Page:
Insulin-like growth factors in human breast cancer
Emergency Service, Hospital
National Health Programs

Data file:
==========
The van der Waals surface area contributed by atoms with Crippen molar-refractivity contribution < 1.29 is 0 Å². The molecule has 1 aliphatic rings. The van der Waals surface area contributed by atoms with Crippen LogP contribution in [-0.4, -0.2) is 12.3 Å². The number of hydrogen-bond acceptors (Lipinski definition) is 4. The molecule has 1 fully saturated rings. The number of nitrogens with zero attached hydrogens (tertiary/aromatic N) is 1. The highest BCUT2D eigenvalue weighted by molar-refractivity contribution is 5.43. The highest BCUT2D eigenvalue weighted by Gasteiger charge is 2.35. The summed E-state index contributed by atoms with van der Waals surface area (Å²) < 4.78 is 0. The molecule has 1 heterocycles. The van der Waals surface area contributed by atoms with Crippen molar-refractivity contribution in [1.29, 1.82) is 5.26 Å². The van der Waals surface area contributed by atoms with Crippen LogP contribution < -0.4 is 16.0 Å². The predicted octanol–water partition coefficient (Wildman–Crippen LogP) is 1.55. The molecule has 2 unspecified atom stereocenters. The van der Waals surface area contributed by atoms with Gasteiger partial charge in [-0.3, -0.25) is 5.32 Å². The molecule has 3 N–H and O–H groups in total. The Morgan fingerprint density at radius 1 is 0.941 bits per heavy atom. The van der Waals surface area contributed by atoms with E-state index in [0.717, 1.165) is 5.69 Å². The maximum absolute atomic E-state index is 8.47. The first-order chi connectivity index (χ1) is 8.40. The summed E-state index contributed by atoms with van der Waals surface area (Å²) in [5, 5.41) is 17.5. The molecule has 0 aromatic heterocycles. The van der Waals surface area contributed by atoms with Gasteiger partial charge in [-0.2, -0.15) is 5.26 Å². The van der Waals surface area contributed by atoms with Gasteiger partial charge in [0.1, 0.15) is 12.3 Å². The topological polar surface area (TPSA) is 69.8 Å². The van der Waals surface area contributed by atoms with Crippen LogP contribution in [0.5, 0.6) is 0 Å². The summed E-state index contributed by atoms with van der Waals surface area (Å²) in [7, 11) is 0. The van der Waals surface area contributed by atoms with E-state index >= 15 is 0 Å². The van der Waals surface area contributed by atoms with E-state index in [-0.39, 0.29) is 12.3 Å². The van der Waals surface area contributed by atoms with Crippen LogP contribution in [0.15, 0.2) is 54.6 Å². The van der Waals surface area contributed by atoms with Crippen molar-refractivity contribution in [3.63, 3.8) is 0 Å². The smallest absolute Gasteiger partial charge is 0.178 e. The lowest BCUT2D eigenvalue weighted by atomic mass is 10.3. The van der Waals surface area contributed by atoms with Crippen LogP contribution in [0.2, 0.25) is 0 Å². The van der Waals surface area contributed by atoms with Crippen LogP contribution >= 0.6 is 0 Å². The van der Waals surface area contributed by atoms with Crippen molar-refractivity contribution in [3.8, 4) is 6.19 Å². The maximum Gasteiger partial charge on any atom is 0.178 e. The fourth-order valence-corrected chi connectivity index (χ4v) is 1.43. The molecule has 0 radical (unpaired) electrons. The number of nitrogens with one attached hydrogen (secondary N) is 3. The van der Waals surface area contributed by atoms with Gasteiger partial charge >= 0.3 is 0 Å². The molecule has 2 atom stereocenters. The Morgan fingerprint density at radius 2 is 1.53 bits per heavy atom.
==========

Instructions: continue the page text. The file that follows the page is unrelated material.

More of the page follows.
Several protooncogenes and suppressor genes and a variety of growth factors and their receptors have been shown to be mutated, deleted, or activated in human breast cancer. These changes may account for the unregulated growth of breast carcinoma cells. Insulin-like growth factors I and II (IGF-I, IGF-II) belong to a family of polypeptides with growth promoting properties and structural homology to insulin. They exert their mitogenic effects by binding to the IGF-I receptor and activating its tyrosine protein kinase. Other proteins that specifically bind the IGFs include the plasma membrane IGF-II receptor, which also binds lysosomal hydrolases, and several IGF-binding proteins which may serve to modulate IGF interactions with receptors. Breast cancer cell lines express IGF-I and IGF-II receptors and different patterns of binding proteins. IGF-I and IGF-II are each mitogenic for subsets of breast cancer cell lines. This effect is inhibited by antibodies directed against the IGF-I receptor. In breast tumors, IGF-I is expressed by stromal cells, but not carcinoma cells; it is not expressed by breast cancer cell lines. IGF-I is therefore a potential paracrine regulator of breast cancer cell growth. Similarly, IGF-II is expressed in breast tumors, predominantly in stromal cells, but sometimes also in carcinoma cells and in a subset of cell lines. Thus, IGF-II is also a potential paracrine regulator of breast cancer cell growth; in addition, it can be an autocrine regulator in some breast cancer cells.